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Science. 2013 Aug 16;341(6147):789-92. doi: 10.1126/science.1240925. Epub 2013 Aug 1.

A long noncoding RNA mediates both activation and repression of immune response genes.

Author information

1
Division of Infectious Diseases and Immunology, Department of Medicine, University of Massachusetts Medical School, Worcester, MA 01605, USA.

Abstract

An inducible program of inflammatory gene expression is central to antimicrobial defenses. This response is controlled by a collaboration involving signal-dependent activation of transcription factors, transcriptional co-regulators, and chromatin-modifying factors. We have identified a long noncoding RNA (lncRNA) that acts as a key regulator of this inflammatory response. Pattern recognition receptors such as the Toll-like receptors induce the expression of numerous lncRNAs. One of these, lincRNA-Cox2, mediates both the activation and repression of distinct classes of immune genes. Transcriptional repression of target genes is dependent on interactions of lincRNA-Cox2 with heterogeneous nuclear ribonucleoprotein A/B and A2/B1. Collectively, these studies unveil a central role of lincRNA-Cox2 as a broad-acting regulatory component of the circuit that controls the inflammatory response.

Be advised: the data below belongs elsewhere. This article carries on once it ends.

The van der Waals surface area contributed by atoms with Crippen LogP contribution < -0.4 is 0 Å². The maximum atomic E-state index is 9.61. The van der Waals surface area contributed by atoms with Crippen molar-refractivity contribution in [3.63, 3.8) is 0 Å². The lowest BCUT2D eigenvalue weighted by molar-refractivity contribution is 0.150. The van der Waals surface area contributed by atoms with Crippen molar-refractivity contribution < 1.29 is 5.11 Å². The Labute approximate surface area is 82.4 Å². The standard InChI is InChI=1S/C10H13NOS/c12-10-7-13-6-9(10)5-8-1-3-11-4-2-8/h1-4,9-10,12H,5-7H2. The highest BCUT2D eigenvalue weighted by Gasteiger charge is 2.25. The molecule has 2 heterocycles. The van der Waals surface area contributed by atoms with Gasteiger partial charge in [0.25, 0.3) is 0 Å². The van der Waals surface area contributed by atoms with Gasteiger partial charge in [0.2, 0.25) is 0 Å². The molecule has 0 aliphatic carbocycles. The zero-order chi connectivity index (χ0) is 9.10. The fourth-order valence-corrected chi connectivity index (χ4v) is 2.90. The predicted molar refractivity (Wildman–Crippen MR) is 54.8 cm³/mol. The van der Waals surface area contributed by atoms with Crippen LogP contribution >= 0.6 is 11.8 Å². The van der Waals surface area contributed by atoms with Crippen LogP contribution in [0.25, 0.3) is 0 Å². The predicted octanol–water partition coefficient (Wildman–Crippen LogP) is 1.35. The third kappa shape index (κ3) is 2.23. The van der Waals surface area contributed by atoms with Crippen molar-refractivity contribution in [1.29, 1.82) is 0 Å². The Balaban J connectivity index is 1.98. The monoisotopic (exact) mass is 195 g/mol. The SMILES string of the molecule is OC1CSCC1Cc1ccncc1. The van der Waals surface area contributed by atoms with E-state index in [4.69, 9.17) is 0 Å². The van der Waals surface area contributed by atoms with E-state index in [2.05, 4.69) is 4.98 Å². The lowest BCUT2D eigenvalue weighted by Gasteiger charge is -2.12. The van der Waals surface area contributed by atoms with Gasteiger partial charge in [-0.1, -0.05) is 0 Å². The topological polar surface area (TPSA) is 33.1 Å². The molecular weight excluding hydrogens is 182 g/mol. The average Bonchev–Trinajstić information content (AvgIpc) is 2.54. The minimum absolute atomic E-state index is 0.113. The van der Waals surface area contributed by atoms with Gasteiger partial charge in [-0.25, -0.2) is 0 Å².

PMID:
23907535
PMCID:
PMC4376668
DOI:
10.1126/science.1240925
[Indexed for MEDLINE]
Free PMC Article

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